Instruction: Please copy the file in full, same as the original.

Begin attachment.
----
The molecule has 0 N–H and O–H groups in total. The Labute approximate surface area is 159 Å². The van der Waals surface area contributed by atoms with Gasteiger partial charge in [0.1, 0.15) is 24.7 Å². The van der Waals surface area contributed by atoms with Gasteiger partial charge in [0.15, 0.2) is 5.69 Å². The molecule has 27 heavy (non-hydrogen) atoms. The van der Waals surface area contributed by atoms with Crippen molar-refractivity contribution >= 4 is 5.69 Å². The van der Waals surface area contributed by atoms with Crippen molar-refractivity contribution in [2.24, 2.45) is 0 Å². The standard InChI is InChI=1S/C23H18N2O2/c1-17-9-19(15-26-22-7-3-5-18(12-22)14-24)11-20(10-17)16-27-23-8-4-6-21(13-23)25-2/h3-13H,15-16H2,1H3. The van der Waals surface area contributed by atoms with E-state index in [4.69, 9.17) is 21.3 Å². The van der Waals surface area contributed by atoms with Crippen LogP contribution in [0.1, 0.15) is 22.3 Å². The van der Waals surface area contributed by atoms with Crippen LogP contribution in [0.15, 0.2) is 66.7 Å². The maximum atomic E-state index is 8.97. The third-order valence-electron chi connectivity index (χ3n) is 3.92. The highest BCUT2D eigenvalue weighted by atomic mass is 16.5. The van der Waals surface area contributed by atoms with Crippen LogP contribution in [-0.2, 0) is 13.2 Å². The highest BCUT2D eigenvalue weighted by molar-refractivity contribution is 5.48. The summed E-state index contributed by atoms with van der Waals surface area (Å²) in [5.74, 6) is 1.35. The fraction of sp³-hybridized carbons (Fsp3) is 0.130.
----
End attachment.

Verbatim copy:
The molecule has 0 N–H and O–H groups in total. The Labute approximate surface area is 159 Å². The van der Waals surface area contributed by atoms with Gasteiger partial charge in [0.1, 0.15) is 24.7 Å². The van der Waals surface area contributed by atoms with Gasteiger partial charge in [0.15, 0.2) is 5.69 Å². The molecule has 27 heavy (non-hydrogen) atoms. The van der Waals surface area contributed by atoms with Crippen molar-refractivity contribution >= 4 is 5.69 Å². The van der Waals surface area contributed by atoms with Crippen molar-refractivity contribution in [2.24, 2.45) is 0 Å². The standard InChI is InChI=1S/C23H18N2O2/c1-17-9-19(15-26-22-7-3-5-18(12-22)14-24)11-20(10-17)16-27-23-8-4-6-21(13-23)25-2/h3-13H,15-16H2,1H3. The van der Waals surface area contributed by atoms with E-state index in [4.69, 9.17) is 21.3 Å². The van der Waals surface area contributed by atoms with Crippen LogP contribution in [0.1, 0.15) is 22.3 Å². The van der Waals surface area contributed by atoms with Crippen LogP contribution in [0.15, 0.2) is 66.7 Å². The maximum atomic E-state index is 8.97. The third-order valence-electron chi connectivity index (χ3n) is 3.92. The highest BCUT2D eigenvalue weighted by atomic mass is 16.5. The van der Waals surface area contributed by atoms with Crippen LogP contribution in [-0.2, 0) is 13.2 Å². The highest BCUT2D eigenvalue weighted by molar-refractivity contribution is 5.48. The summed E-state index contributed by atoms with van der Waals surface area (Å²) in [5.74, 6) is 1.35. The fraction of sp³-hybridized carbons (Fsp3) is 0.130.